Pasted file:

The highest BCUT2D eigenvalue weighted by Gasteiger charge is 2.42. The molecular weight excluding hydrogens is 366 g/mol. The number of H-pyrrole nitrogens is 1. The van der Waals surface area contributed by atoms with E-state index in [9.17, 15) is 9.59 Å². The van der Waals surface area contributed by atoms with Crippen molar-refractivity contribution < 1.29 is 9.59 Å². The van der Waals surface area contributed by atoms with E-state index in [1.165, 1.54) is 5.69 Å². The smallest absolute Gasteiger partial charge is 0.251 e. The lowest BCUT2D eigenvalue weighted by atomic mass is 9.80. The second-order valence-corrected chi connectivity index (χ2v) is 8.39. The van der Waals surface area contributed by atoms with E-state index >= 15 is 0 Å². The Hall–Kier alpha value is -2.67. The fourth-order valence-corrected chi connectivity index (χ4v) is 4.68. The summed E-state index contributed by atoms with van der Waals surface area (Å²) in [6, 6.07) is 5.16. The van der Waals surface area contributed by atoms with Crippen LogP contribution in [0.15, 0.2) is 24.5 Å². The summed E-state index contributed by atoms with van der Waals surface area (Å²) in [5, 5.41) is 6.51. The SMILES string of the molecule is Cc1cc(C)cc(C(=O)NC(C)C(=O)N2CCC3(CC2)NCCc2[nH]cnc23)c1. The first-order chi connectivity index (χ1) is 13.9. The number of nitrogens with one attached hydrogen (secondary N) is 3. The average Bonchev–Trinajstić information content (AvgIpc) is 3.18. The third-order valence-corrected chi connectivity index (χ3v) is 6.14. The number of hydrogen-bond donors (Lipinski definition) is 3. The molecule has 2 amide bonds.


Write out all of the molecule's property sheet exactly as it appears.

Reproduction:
The highest BCUT2D eigenvalue weighted by Gasteiger charge is 2.42. The molecular weight excluding hydrogens is 366 g/mol. The number of H-pyrrole nitrogens is 1. The van der Waals surface area contributed by atoms with E-state index in [9.17, 15) is 9.59 Å². The van der Waals surface area contributed by atoms with Crippen molar-refractivity contribution < 1.29 is 9.59 Å². The van der Waals surface area contributed by atoms with E-state index in [1.165, 1.54) is 5.69 Å². The smallest absolute Gasteiger partial charge is 0.251 e. The lowest BCUT2D eigenvalue weighted by atomic mass is 9.80. The second-order valence-corrected chi connectivity index (χ2v) is 8.39. The van der Waals surface area contributed by atoms with E-state index >= 15 is 0 Å². The Hall–Kier alpha value is -2.67. The fourth-order valence-corrected chi connectivity index (χ4v) is 4.68. The summed E-state index contributed by atoms with van der Waals surface area (Å²) in [6, 6.07) is 5.16. The van der Waals surface area contributed by atoms with Crippen LogP contribution in [0.15, 0.2) is 24.5 Å². The summed E-state index contributed by atoms with van der Waals surface area (Å²) in [5, 5.41) is 6.51. The SMILES string of the molecule is Cc1cc(C)cc(C(=O)NC(C)C(=O)N2CCC3(CC2)NCCc2[nH]cnc23)c1. The first-order chi connectivity index (χ1) is 13.9. The number of nitrogens with one attached hydrogen (secondary N) is 3. The average Bonchev–Trinajstić information content (AvgIpc) is 3.18. The third-order valence-corrected chi connectivity index (χ3v) is 6.14. The number of hydrogen-bond donors (Lipinski definition) is 3. The molecule has 2 amide bonds.